Pediatric Foot Care

Here at Texas Foot and Ankle Center, we take great pride in providing effective lower limb care for patients of all ages from our community—and this is especially true when it comes to the care and treatment we provide for your children!

You want your kids to be happy and healthy, right? Well, feet play a big role in both of those. It’s probably easier to think about how they relate to health, but don’t discount the fact that children use their lower limbs to move around and do the things they enjoy doing.

Now, there are several common child foot problems we see on a frequent basis, but you will likely be relieved to know that they are often successfully resolved without the need for surgical intervention.

Proper Footwear for Children

In addition to other preventive methods, it is important to provide children with properly-fitting footwear.

When shopping with your child for footwear, buy shoes that fit right away and avoid making the common mistake of adopting a “they’ll stretch out” mentality. To help understand what’s entailed with a proper fit, make sure your son or daughter’s toes have room to wiggle and there is about a thumb’s width of space between the longest toe and the front of the shoe. Also, the heel needs to be firmly cradled and you should be able to slide your index finger down to the second knuckle in the back when the shoes are laced.

Along with having a proper fit, kids’ shoes need to be activity-appropriate, constructed from durable material, and provide arch support and sufficient cushioning.

Common Foot Problems for Kids

Flat Feet

Your child’s foot arches play important roles in absorbing physical shock and keeping feet moving forward when they walk and run. Accordingly, an issue like flat feet (low arches) can potentially lead to an array of problems like arch pain, fatigue, and foot pain. These kinds of issues can keep a child from performing favorite activities—and make them even more reluctant to do necessary ones.

The good news about this problem is that we can often address it effectively with orthotic therapy. Orthotics are medical inserts your child will slip into his or her shoes. Once in there, they reposition the foot, thereby supporting the arches and placing them at a more normal height.

Sports and Band Injuries

Many children tend to be quite active, and that’s always a good thing. At the same time, there’s always an inherent degree of injury risk with sports and other physical activities—including band (which requires a lot of time spent on feet!).

Due to their role in most of those activities, feet and ankles have a particularly high amount of injury risk. With regards to possible sports injuries kids can (and do!) sustain, we’re talking about things like ankle sprains, turf toe, and bone fractures.

Fortunately, we’re typically able to treat the majority of injuries like these with nonsurgical care!

Plantar Warts

For various reasons, kids have an increased risk of developing plantar warts. These warts grow on the bottom of feet, are transmitted by the common human papillomavirus (HPV), and can be rather contagious.

Even though they’re generally harmless and will go away in time, warts are embarrassing, can cause discomfort when on the sole of the foot, and may take up to a couple of years to completely disappear. We are proud to provide safe, easy wart removal services for your children (and any other members of your family!).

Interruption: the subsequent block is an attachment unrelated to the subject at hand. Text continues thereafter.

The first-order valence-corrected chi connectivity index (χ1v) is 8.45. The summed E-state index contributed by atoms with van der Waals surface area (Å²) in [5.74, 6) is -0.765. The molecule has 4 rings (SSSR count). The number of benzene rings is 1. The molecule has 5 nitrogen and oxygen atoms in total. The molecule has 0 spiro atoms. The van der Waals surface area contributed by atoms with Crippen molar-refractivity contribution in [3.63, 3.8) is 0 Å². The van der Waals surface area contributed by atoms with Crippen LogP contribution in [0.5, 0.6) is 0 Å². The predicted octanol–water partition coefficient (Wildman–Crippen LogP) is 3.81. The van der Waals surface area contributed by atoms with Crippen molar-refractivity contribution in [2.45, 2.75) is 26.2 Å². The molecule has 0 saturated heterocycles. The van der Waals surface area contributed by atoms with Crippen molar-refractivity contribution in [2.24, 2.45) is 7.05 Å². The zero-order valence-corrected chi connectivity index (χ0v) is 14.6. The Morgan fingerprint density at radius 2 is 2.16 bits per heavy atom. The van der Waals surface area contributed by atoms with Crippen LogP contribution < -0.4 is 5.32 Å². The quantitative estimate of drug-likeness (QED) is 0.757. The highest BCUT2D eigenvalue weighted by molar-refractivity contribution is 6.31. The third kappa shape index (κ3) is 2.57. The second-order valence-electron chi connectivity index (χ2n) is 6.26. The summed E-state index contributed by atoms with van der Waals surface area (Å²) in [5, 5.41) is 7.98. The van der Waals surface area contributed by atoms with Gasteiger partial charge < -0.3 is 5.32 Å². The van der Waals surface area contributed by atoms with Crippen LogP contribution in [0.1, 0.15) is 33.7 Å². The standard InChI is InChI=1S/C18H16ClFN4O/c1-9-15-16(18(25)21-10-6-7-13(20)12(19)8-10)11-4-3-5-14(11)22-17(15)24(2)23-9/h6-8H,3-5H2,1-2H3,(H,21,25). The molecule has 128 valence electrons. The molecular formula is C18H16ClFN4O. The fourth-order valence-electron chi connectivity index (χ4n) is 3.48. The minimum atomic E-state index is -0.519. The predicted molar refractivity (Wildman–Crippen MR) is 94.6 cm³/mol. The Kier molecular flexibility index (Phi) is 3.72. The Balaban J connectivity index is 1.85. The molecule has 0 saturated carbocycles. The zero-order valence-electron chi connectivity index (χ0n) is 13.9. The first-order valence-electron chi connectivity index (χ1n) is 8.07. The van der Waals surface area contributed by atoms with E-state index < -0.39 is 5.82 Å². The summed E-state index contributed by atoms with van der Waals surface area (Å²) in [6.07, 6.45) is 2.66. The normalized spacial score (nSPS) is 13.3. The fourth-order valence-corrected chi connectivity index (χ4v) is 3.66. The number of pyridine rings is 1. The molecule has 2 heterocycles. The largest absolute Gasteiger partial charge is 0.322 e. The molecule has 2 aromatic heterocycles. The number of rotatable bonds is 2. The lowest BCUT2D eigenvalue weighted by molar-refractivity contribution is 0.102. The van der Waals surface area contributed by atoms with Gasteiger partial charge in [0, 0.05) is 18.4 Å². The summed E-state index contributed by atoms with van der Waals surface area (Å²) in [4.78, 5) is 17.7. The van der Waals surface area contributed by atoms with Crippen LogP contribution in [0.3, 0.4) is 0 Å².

Ingrown Toenails

Children can be particularly susceptible to ingrown toenails on account of their growing feet. Because their feet grow so rapidly, shoes can become tight pretty quickly. When shoes are tight, toes are crowded in the front, which presents the opportunity and likelihood that nails will start to grow into the soft flesh flanking them.

Another source of ingrown nails, though, stems from trimming practices. If you clip your child’s nails too short, or rounded, it increases the risk of them becoming ingrown.

Heel Pain

This is a problem many individuals face, but when it comes to children and adolescents, the most common source is a condition called Sever’s disease.

Now, there’s no need to worry—this isn’t actually a disease. Instead, Sever’s is a condition that develops when the heel bone reaches physical maturity faster than the Achilles tendon does. This causes a pulling on the back of the heel bone, which is especially painful for your growing child either during or immediately following physical activity.

Treatment is centered on managing heel pain, as the condition goes away once the Achilles tendon finishes its growth process.

Juvenile Bunions

Bunions are commonly associated with women’s footwear, but the truth of the matter is that they are often the result of an inherited foot condition. This means children can develop bunions, just like adults can.

It is important to start treating a juvenile bunion at the earliest opportunity, since an untreated bunion will progressively worsen. Surgery is the only way to completely correct a bunion, but we do not perform bunion surgery until the patient is older and bones are no longer growing. In the meantime, we have conservative treatment options that can slow (or possibly even stop) bunion progression.

Complete Child Foot Care

There are measures you can take to aid in your child’s foot care. Make sure your child has activity-appropriate footwear that fits correctly. Get your son or daughter in the habit of a regular stretching program for his or her lower limbs. Always clip your child’s toenails straight across and keep them roughly even with the edge of the toes.

For more information on child foot care, or to request an appointment for your son or daughter, simply give Texas Foot and Ankle Center a call at (214) 660-0777. You can also use our online request form to schedule an appointment with our Dallas, TX podiatrist office right now.